The third is to get cash-rich PSUs on board. If they have money they should invest it and get some return as well. Some investors are also coming forward for the complete PPP (public-private partnership) model. And we are also in talks with the World Bank to develop around 10 stations.

In sometime all of it will go to implementation stage from drawing board. I’ll redevelop around 100 stations.

Q: The operating ratio is very high. How do you spend on capacity expansion when your traffic isn’t growing as expected?

A: People ask me that when do we get to see the difference. Railways for the longest time has had legacy issues.

We are sorting them out one by one. There can be no overnight transformation. It would take some time to get results. I would say three-four years at least.

Media always focuses on short-term results but in a mammoth organisation like ours, deliverables would take some time but then what you’ll get will be world-class. I have already restructured the rail board.

You say that the railways was growing during Laluji’s time. People forget that economic growth across world at that time was really good. To get things on track I’m already in final stages of setting up an independent authority that will take financially prudent decisions.

There’s a holding company for all our PSUs that’s in the works. A draft cabinet note has already been circulated for comments and we are waiting for comments from the finance ministry and Niti Aayog. I have already doubled my capex in two years from Rs 58,000 crore to Rs 1, 21,000 crore.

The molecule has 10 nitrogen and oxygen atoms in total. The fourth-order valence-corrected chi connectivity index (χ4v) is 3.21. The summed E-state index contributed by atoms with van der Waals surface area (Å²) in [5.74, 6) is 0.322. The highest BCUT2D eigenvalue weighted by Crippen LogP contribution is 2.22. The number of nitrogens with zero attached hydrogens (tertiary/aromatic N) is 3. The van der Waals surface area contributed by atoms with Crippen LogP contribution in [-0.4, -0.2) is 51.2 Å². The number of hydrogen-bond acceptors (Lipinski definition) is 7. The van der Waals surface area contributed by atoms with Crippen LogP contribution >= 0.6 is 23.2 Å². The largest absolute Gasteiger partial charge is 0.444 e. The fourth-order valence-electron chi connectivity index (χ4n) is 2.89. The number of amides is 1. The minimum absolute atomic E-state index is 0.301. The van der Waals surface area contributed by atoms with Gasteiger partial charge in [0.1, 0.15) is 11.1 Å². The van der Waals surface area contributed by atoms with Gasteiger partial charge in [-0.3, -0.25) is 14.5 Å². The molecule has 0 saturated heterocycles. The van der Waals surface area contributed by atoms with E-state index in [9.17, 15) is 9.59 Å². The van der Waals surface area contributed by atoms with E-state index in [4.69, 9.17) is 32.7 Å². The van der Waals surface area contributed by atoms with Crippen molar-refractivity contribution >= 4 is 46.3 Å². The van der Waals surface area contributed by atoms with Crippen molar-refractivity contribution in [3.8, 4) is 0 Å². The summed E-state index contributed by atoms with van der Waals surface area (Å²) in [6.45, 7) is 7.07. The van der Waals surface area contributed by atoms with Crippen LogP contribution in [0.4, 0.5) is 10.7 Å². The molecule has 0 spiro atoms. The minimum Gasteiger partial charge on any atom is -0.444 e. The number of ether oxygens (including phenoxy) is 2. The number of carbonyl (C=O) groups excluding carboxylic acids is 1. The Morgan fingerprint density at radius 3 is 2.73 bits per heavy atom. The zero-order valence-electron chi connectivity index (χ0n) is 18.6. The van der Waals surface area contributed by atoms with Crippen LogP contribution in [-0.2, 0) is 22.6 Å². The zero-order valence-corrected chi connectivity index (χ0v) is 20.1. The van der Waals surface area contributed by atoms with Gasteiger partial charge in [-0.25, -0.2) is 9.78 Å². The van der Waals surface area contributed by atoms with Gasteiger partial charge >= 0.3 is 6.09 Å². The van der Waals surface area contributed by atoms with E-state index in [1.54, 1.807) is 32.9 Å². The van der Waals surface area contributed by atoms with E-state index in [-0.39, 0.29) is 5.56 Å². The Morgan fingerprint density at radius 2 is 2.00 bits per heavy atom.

It clearly indicates that we are spending money on constructing new lines. For the next five years, I have a capex plan of Rs 8 lakh crore. We are setting up a Rail India Development Fund with World Bank’s assistance.

We’ll be tapping low-cost long-term pension funds. In layman’s terms, my target is to construct 6-7 km of new rail lines every day.

Q: You’ve been talking about setting infrastructure for high-speed railways in India. What’s the progress?

A: We have always got technology from other countries. India has never been able to have a technology of its own.

Today, I have thought of developing technology along with global railway companies.

I’m not thinking about increasing the speed by 10-15 km. My idea is that from anywhere to anywhere in the country, one should be able to reach within 12 hours.

Why do we have 36-hour-long journeys? I’m putting in place Mission 350 plus so that we could get ultra-high speed technology to India. We have already floated tenders for maglev technology. Four-five global rail companies have already approached me.

I’m working out the financial structures for such projects. Investors are showing interest. Railways has been able to attract interest from global investors. This is no less achievement.

Q: What steps are you are taking to ensure that your revenue doesn’t fall since the loading of coal and other core commodities has been low?

A: Railways has never been market focused and reliance on freight has been limited to coal and a few other commodities. Now, I have asked my officials to be market focused and expand the freight basket.

There’s a need for segmentation of freight traffic. For example, Maruti Suzuki chairman was here for a meeting a few days ago. He told me he wants to use the railways for transportation of his cars across the country.

We are working on a special auto freight scheme. I am not competing with roads but complementing it.There’s a synergy that I am trying to develop among all forms of transportation since none of it could work in silos.

We have people who want to invest in private freight sidings here. They are investing in the infrastructure. Though the money is not coming to us, our infrastructure is expanding. Earlier, coal and fertiliser ministry would blame me for shortage of wagons.

Today, I have the capacity to load 1,200 mt.